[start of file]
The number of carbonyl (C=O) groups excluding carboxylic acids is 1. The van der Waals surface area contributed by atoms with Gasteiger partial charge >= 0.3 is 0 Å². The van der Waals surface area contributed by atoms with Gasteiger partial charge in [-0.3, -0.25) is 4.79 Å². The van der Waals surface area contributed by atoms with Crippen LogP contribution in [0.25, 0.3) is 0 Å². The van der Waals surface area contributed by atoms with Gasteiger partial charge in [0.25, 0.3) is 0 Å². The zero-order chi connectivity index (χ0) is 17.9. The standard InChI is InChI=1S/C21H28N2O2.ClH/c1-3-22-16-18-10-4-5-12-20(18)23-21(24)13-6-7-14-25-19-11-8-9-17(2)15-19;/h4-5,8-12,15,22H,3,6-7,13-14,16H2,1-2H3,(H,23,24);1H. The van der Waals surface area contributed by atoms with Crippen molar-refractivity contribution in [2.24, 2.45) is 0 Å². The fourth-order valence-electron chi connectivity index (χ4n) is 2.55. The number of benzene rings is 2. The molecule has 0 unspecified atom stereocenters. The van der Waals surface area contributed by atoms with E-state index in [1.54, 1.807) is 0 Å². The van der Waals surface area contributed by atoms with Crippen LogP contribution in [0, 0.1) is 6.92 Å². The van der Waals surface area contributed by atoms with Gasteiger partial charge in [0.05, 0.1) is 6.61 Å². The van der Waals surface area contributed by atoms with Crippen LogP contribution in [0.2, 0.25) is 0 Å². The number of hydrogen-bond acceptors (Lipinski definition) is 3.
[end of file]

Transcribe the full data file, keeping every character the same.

The number of carbonyl (C=O) groups excluding carboxylic acids is 1. The van der Waals surface area contributed by atoms with Gasteiger partial charge >= 0.3 is 0 Å². The van der Waals surface area contributed by atoms with Gasteiger partial charge in [-0.3, -0.25) is 4.79 Å². The van der Waals surface area contributed by atoms with Crippen LogP contribution in [0.25, 0.3) is 0 Å². The van der Waals surface area contributed by atoms with Gasteiger partial charge in [0.25, 0.3) is 0 Å². The zero-order chi connectivity index (χ0) is 17.9. The standard InChI is InChI=1S/C21H28N2O2.ClH/c1-3-22-16-18-10-4-5-12-20(18)23-21(24)13-6-7-14-25-19-11-8-9-17(2)15-19;/h4-5,8-12,15,22H,3,6-7,13-14,16H2,1-2H3,(H,23,24);1H. The van der Waals surface area contributed by atoms with Crippen molar-refractivity contribution in [2.24, 2.45) is 0 Å². The fourth-order valence-electron chi connectivity index (χ4n) is 2.55. The number of benzene rings is 2. The molecule has 0 unspecified atom stereocenters. The van der Waals surface area contributed by atoms with E-state index in [1.54, 1.807) is 0 Å². The van der Waals surface area contributed by atoms with Crippen LogP contribution in [0, 0.1) is 6.92 Å². The van der Waals surface area contributed by atoms with Gasteiger partial charge in [0.05, 0.1) is 6.61 Å². The van der Waals surface area contributed by atoms with Crippen LogP contribution in [0.2, 0.25) is 0 Å². The number of hydrogen-bond acceptors (Lipinski definition) is 3.